Interview with Vallée Duhamel
Vallée Duhamel is a studio started by Julien Vallée and Eve Duhamel. Since 2013, they've been putting together some of the most playful and innovative design out there. A lot of their work combines the two principles of lo-fi and high-quality. It's an experimental approach, incredibly creative, sometimes a little mind-bending, but always, above all, very fun. The two, who are based in frosty Montreal, were nice enough to take time out of their busy schedule to chat with us.
What have been the major milestones in your career?
When we decided to quit our job at 24 y.o. and go freelance. That was scary as shit but turned out the best move ever.
How do you feel about creativity in the educational system?
Here in Quebec art is a major part of the educational system, and is valued, so we are lucky I guess. At a very young age, kids learn a lot about music, visual arts, art history, dancing. The government even refund the cost of classes done outside school hours. This type of openness toward creativity should be encouraged and integrated in other disciplines. More and more teachers lean toward more project-based education, that let each kids develop the skills they feel right for them. This type of education is creative because kids learn to love learning instead of learning to be good during tests. I love that, this type of creative, exciting way to learn should definitely be more used in schools.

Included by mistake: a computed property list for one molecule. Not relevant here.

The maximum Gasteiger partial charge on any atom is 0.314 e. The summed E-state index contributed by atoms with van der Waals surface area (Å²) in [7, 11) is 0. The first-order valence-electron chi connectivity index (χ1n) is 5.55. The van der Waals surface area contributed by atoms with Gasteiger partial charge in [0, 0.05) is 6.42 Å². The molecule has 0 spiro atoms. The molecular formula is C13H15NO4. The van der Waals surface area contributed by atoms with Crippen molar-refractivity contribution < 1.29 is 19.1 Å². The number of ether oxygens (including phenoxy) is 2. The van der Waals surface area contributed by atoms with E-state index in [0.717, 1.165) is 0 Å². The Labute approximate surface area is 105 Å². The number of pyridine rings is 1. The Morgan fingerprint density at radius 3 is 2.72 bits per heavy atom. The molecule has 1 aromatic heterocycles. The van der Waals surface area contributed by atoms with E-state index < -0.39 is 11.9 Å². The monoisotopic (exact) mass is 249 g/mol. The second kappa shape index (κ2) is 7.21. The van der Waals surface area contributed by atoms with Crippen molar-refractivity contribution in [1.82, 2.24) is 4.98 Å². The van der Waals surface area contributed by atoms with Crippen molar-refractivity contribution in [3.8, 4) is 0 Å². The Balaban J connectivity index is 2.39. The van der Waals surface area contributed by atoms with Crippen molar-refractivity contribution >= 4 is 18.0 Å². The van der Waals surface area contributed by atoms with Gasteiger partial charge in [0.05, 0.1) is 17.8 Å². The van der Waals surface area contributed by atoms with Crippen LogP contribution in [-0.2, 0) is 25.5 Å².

- — When you were 7, what did you want to become when you grow up, and why?
1. How much of your day do you spend working?
Around 6 to 10.
2. Where is your ideal work environment?
Our studio in Montreal.
3. What do you hope to get across with your work?
4. What inspires you?
5. What's the secret to a successful day's work?
Don’t look at your emails too much.
6. Is there anything in your life that you can't live without?
Food and water.
7. Is there anything about you that people might not know?
We are not 17 years old.
8. What would be your dream project?
A short film we are working on.
9. What is the most time-consuming aspect of your work?
Looking at emails.
10. What legacy would you like to leave behind?
Joy, fun, and attention to details.